Mr. Darcy's Dream is the sixth book in the series, and the heroine this time is Georgiana Darcy's daughter Phoebe Hawkins. Phoebe is about to start her second London season when she receives an offer of marriage from Arthur Stanhope, scion of a prominent Whig family. Her father, Sir Giles, refuses to permit the marriage, so to prevent a scandal Georgiana plants rumors of Phoebe's ill health and sends her to Pemberly. Louisa Bingley, still single after three seasons, decides to join her and the two young women spend a pleasant few months at Pemberly planning a ball, dealing with a Catherine de Bourgh-like relative, and making social calls. No one should be surprised that Mr. Stanhope decides to visit his sister near Pemberly, nor that Louisa Bingley falls in love with Mr. Drummond, the attorney hired to oversee renovations to Pemberly, or that there's a happy ending featuring two engagements. A subplot involving a French governess and the series' usual villain doesn't quite work but it doesn't distract from the main purpose of the book, which is to keep the hero and heroine apart until the final chapter. Mr. Darcy's Dream is an ideal book to read on a tropic beach (which is where I read The True Darcy Spirit), but it also makes a fair distraction from a snow-hindered SEPTA commute.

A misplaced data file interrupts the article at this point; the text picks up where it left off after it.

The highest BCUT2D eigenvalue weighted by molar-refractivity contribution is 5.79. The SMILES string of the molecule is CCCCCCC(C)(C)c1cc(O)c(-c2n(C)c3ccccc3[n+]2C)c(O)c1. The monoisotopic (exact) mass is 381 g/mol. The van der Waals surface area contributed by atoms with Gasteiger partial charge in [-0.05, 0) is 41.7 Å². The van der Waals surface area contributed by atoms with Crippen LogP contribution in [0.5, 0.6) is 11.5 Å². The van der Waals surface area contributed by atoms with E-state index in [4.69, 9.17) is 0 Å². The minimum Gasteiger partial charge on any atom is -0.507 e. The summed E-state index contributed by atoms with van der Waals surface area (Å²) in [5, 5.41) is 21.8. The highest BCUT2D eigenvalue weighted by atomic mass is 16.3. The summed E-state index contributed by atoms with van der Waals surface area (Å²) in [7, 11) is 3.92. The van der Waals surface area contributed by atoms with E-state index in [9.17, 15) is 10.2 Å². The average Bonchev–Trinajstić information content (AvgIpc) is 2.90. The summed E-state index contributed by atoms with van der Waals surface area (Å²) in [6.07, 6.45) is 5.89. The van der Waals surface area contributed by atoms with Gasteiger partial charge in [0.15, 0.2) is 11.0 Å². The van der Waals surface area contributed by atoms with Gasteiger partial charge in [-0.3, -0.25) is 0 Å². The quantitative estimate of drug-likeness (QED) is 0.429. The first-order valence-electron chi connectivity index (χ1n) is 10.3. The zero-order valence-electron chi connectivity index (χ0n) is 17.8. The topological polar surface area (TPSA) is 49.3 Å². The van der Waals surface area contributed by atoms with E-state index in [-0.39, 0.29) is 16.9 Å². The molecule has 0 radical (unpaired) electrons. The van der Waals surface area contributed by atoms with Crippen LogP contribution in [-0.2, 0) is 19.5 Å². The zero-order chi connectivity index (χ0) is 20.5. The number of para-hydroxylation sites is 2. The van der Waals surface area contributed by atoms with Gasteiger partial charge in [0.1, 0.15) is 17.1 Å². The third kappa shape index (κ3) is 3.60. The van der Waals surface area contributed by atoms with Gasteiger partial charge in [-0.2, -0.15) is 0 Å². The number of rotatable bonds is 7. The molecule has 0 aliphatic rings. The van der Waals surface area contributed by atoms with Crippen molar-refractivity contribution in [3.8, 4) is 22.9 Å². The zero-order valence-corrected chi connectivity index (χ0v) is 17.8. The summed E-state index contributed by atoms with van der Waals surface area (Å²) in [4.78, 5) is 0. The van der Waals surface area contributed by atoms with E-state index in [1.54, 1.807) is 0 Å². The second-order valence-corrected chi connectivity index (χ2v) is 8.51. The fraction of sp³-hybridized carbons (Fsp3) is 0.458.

Sunday, March 15, 2009
Mr. Darcy's Dream
Jane Austen's novels aren't the fluffy rom-com forerunners they appear to be. Austen was a witty writer who satirized social climbers, pricked the egos of the self-important, and saw courtship among the gentry as a cutthroat competition for the best merger of financial resources. Elizabeth Ashton isn't Jane Austen and her Darcy novels are unashamedly frivolous.